A North Vancouver man was arrested Friday and three police officers were injured after a 10-person broke out at English Bay on June 19, 2021. (Youtube/Screen grab)
Man arrested, 3 police injured during 10-person brawl at Vancouver beach

The arrest was captured on video by bystanders, many of whom heckled the officers as they struggled with the handcuffed man

Patrick O’Brien, a 75-year-old fisherman, went missing near Port Angeles Thursday evening. (Courtesy of U.S. Coast Guard)
Search for lost fisherman near Victoria suspended, U.S. Coast Guard says

The 75-year-old man was reported missing Thursday evening

Bruce Springsteen performs at the 13th annual Stand Up For Heroes benefit concert in support of the Bob Woodruff Foundation in New York on Nov. 4, 2019. (Greg Allen/Invision/AP)
Canadians who got AstraZeneca shot can now see ‘Springsteen on Broadway’

B.C. mayor David Screech who received his second AstraZeneca dose last week can now attend the show

New research suggests wolves can be steered away from the endangered caribou herds they prey on by making the man-made trails they use to hunt harder to move along. THE CANADIAN PRESS/Nathan Denette
Culling cutlines, not B.C. wolves, key to preserving caribou herds: researcher

The government has turned to killing hundreds of wolves in an effort to keep caribou around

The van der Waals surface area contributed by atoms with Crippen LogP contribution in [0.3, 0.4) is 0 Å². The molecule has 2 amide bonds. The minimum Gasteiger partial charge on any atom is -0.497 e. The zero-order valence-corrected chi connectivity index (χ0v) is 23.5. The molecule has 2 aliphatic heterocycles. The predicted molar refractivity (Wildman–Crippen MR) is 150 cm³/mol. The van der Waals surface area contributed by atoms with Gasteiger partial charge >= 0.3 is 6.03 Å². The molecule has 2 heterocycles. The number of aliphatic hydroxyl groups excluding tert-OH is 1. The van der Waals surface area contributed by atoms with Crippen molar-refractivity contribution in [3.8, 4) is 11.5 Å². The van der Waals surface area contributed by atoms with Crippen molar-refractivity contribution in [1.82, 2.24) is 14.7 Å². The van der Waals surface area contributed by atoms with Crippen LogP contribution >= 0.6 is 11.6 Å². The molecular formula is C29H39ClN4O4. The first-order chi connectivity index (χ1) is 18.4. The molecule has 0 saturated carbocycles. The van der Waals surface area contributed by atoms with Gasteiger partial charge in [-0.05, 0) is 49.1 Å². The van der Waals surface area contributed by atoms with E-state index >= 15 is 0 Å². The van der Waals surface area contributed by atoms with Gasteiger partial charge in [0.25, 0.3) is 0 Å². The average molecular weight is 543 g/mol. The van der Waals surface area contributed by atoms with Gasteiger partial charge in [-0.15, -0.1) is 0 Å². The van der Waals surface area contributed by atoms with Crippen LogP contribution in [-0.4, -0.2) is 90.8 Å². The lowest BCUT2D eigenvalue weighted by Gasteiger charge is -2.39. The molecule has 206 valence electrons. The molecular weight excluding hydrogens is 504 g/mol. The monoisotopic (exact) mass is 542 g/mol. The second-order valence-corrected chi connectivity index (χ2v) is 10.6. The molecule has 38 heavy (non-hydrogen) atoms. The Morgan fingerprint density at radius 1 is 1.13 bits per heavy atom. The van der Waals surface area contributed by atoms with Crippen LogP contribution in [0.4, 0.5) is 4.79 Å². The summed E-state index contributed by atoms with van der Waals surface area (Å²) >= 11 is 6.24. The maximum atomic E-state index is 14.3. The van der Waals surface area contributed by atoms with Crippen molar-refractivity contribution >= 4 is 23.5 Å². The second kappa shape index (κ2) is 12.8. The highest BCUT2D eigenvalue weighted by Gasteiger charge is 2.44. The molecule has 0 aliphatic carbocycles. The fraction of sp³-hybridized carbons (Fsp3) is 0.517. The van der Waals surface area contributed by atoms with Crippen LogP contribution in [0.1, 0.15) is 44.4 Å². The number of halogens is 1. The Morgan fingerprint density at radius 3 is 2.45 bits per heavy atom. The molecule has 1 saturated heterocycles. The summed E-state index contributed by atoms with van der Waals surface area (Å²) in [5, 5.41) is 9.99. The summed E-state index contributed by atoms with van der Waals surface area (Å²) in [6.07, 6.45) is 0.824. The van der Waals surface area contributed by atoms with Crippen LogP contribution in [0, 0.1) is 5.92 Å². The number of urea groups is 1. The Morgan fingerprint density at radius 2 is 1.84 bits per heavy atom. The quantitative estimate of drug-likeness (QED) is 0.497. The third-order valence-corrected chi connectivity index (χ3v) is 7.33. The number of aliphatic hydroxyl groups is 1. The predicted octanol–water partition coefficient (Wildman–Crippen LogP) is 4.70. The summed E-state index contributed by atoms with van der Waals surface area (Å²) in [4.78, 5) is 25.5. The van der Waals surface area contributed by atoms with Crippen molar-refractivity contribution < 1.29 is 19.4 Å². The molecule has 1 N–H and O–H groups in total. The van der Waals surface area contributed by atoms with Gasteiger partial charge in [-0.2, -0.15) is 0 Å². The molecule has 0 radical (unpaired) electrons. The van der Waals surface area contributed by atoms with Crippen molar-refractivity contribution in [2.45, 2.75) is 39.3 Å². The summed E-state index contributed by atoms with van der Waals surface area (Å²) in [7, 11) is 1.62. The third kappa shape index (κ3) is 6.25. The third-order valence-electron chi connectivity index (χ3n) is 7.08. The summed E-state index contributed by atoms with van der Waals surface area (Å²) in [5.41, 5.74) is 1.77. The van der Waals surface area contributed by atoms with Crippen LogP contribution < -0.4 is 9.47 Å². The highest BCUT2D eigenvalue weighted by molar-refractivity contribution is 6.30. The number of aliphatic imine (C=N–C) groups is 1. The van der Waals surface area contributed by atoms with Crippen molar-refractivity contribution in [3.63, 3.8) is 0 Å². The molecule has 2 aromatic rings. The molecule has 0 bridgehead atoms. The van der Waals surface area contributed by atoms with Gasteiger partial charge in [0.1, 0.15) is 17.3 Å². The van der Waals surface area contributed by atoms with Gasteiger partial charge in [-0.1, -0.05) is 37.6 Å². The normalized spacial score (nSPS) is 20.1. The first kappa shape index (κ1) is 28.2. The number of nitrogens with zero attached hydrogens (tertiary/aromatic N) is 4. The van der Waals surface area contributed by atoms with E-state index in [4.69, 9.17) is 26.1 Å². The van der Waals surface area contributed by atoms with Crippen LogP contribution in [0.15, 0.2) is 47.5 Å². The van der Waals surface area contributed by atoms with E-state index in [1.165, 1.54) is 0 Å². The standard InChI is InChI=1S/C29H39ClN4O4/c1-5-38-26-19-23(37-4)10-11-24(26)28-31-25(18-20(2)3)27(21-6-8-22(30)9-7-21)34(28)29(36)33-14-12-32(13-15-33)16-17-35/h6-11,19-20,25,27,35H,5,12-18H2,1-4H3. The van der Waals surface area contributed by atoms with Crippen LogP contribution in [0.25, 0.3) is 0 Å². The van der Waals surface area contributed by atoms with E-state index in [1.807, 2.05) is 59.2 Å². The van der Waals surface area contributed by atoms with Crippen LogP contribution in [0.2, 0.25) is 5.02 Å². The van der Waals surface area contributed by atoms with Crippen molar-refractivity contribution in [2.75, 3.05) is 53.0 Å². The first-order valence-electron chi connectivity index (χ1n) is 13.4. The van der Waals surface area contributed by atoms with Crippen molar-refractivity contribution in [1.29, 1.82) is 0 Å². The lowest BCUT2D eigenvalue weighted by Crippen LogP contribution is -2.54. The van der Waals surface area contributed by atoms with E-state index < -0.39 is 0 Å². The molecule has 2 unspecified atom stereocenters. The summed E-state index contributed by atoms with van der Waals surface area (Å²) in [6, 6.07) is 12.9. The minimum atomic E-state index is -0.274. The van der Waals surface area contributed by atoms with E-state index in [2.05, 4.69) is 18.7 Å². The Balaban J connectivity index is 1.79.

Gary Abbott (left) and Louis De Jaeger were two of the organizers for the 2014 Spirit of the People Powwow in Chilliwack. Monday, June 21, 2021 is Indigenous Peoples Day. (Jenna Hauck/ Chilliwack Progress file)
Unofficial holidays: Here’s what people are celebrating for the week of June 20 to 26

Indigenous Peoples Day, Take Your Dog to Work Day, Onion Rings Day all coming up this week

Gwen Spencer Hethey with her uncle and mentor Major Frederick Richardson. (Courtesy of Greater Victoria Sports Hall of Fame)
‘She was a killer’: The B.C. woman who pioneered female sharpshooting

Gwen Spencer Hethey made military men ‘look like turkeys’ says her son

Central Okanagan Grade 12 grads are set to get $500 each after a more than $1 million donation from a Kelowna couple. (File photo)
B.C. couple donating $500 to every Grade 12 student in the Okanagan

Anonymous donors identified as Kelowna entrepreneurs Lance and Tammy Torgerson

Most Read